May 23, 2006

Millions at risk if NJ chemical plants leak

By Jon Hurdle

PHILADELPHIA (Reuters) - Millions of residents of the
central U.S. East Coast are at risk of death or injury from
release of toxic chemicals because of lax security at chemical
plants in New Jersey, a study released on Tuesday said.

New Jersey has 110 plants that could release
life-threatening chemicals into the environment in "worst-case
scenarios" developed by chemical manufacturers, such as
accidents or terrorist attacks, said the study by the New
Jersey Work Environment Council, an alliance of labor,
community and environmental organizations.

The study cites six facilities where a major chemical
release could kill or injure as many as 1 million people, and
another 15 facilities that could each affect 100,000 people.

A toxic release at one plant in northern New Jersey could
affect as many as 12 million people, including residents of New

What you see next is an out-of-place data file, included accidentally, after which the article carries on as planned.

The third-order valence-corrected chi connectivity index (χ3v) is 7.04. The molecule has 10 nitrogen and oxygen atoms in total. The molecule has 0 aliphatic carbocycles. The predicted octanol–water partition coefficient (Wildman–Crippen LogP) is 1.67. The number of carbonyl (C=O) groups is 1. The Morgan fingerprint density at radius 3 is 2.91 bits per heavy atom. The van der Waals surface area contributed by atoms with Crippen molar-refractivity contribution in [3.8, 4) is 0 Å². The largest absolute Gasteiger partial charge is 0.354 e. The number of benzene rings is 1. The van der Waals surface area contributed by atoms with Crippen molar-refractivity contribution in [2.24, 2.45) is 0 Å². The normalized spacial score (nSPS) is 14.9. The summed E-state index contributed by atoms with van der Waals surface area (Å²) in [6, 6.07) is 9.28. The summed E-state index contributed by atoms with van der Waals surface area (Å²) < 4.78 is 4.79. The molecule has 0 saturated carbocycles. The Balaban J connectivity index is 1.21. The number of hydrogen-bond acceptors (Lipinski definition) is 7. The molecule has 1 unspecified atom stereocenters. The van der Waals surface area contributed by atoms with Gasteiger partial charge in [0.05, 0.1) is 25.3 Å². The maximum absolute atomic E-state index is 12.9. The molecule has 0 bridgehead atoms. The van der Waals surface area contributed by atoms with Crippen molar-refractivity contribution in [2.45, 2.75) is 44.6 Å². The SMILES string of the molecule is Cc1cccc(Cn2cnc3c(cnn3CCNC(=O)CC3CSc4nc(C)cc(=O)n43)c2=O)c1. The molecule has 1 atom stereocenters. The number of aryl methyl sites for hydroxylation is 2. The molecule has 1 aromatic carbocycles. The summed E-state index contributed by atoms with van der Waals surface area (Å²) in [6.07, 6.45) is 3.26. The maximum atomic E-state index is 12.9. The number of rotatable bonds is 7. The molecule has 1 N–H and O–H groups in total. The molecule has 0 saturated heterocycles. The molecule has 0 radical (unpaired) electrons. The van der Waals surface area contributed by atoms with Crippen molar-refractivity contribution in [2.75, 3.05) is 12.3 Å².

York, and one in the South of the state could send a cloud of
deadly chlorine gas into Philadelphia, it said.

Elvin Montero, a spokesman for the Chemistry Council of New
Jersey, which represents chemical manufacturers, said the study
itself undermined security by releasing information about the
locations and activities of chemical manufacturers that has not
been widely available since the attacks of September 11.

He said the New Jersey chemical industry has spent more
than $100 million on security since the 2001 attacks and is
satisfied with security measures.

The group behind the study called upon the administration
of New Jersey Gov. Jon Corzine to conduct a thorough assessment
of chemical industry vulnerabilities and impose mandatory
security standards on the chemical industry rather than relying
on the current voluntary guidelines.

The study, which claims to be the first to use data filed
by chemical manufacturers with state and federal regulators,
argues that additional security is needed to stop chemical
plants being used as weapons by terrorists.

"We don't have a cohesive national strategy to protect
these potential weapons of mass destruction where it is
practical and feasible to do so," said Paul Orum, a consultant
on the project.

Anthony Coley, a spokesman for the governor, said the
administration accepts that tougher security is needed at the
state's chemical plants.

"New Jersey has led the way on the security of chemical
plants, but the governor will not rest on past successes," he